By comparison with the Whitlam debacle of 1975 the defeats of Billy McMahon in 1972, Malcolm Fraser in 1983, Paul Keating in 1996, John Howard in 2007 and Kevin Rudd in 2013 might best be described by the use of the term “respectable loss”. To sum up the three Labor defeats, the shares of the two-party preferred votes for Whitlam, Keating and Rudd were 44.3 per cent, 46.4 per cent and 46.3 per cent, respectively, and the swing against Labor was 7.4 per cent, 5.1 per cent and 3.8 per cent, respectively.
A look at my tables for seats is instructive. The most interesting state is Queensland where Labor won only one of the 18 seats in 1975 (Oxley) and only two of the 26 seats in 1996 (Brisbane and Rankin). However, in 2013 Labor won six of the 30 seats in Queensland, Blair, Griffith, Lilley, Moreton, Oxley and Rankin.
How many seats did Kevin Rudd save for Labor by becoming leader again on 26 June this year? I would say ten seats, and the basis for my calculation is that back in early May and again in early June (when Julia Gillard was Prime Minister) I was predicting 45 seats for Labor. Now they have 55. I would say the ten seats were three in Queensland, four in western Sydney, the north-east NSW coastal seat of Richmond, the south-east Sydney suburban seats of Kingsford Smith and the Western Australian seat of Brand.
In addition to the tables advertised above I have drawn up a table of all the defeats of Australian governments (federal, state and territory) from 1975 to 2013. There are 27 cases, of which 16 I describe as respectable losses and 11 as landslide defeats. The landslide defeats are nine Labor and two non-Labor. The respectable losses are five Labor and 11 Non-Labor. The five Labor governments were those of John Brumby (Victoria) in November 2010, Alan Carpenter (Western Australia) in September 2008, Wayne Goss (Queensland) in July 1995 and the federal defeats for Keating and Rudd.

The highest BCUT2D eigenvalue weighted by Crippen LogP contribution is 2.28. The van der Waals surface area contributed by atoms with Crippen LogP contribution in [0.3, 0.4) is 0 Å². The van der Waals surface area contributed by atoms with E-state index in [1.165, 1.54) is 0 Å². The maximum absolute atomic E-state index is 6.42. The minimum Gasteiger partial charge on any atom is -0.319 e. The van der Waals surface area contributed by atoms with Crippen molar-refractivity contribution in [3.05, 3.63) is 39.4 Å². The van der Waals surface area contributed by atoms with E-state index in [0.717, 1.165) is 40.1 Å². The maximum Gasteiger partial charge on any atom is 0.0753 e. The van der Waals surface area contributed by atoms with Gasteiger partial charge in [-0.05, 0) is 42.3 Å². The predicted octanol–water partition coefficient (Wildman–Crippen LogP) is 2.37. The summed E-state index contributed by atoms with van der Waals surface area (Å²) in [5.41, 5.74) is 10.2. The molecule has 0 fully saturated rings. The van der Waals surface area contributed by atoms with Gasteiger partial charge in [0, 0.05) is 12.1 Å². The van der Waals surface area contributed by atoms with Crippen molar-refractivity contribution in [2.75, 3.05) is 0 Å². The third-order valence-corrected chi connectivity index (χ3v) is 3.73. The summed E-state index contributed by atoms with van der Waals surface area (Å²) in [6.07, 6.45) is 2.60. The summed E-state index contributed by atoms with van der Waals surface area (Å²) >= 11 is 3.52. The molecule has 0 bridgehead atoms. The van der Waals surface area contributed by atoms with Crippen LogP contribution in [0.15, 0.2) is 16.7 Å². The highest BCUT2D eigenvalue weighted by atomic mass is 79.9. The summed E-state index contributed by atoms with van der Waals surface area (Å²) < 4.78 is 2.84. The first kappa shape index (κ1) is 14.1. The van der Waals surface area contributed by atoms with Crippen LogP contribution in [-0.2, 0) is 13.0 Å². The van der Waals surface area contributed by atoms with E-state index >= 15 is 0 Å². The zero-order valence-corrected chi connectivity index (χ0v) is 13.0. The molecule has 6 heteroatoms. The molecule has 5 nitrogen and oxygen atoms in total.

One never knows the future. However, back in May I told Peter on SWITZER that I was willing to make a long-range forecast which was: “I predict that the Abbott government will win big in September 2013, small in October 2016 and be defeated in November 2019.” That prediction may turn out to be correct so I may as well stick with it. However, in arguing against myself I could easily note the substantial similarity of the Keating and Rudd defeats. If John Howard could win four elections (1996, 1998, 2001 and 2004) then Abbott could also win four elections, 2013, 2016, 2019 and 2022 and, in the process, become Australia’s second longest-serving Prime Minister.
However, whether the defeats of Keating and Rudd truly are substantially similar does not depend solely upon comparing the general elections for the House of Representatives. When I know the outcome for the Senate I may decide that the half-Senate elections of March 1996 and September 2013 are very dissimilar.
I shall comment on that when I know the results. In the meantime I should let readers know that I have refused to join the chorus of other commentators who call for the reform of the Senate electoral system. I commend my readers to an article on the opinion page of “The Australian” for Friday 13 September by Jo Nova. The title of the article is “Three Cheers for Micros” to which the editor added the description “Shame on Liberals for attacking the new senators”. I am in substantial agreement with that article and I hope to elaborate my views in my next contribution to That will come when I actually know the Senate results.
(Malcolm Mackerras is Visiting Fellow in the Public Policy Institute, Australian Catholic University, Canberra campus.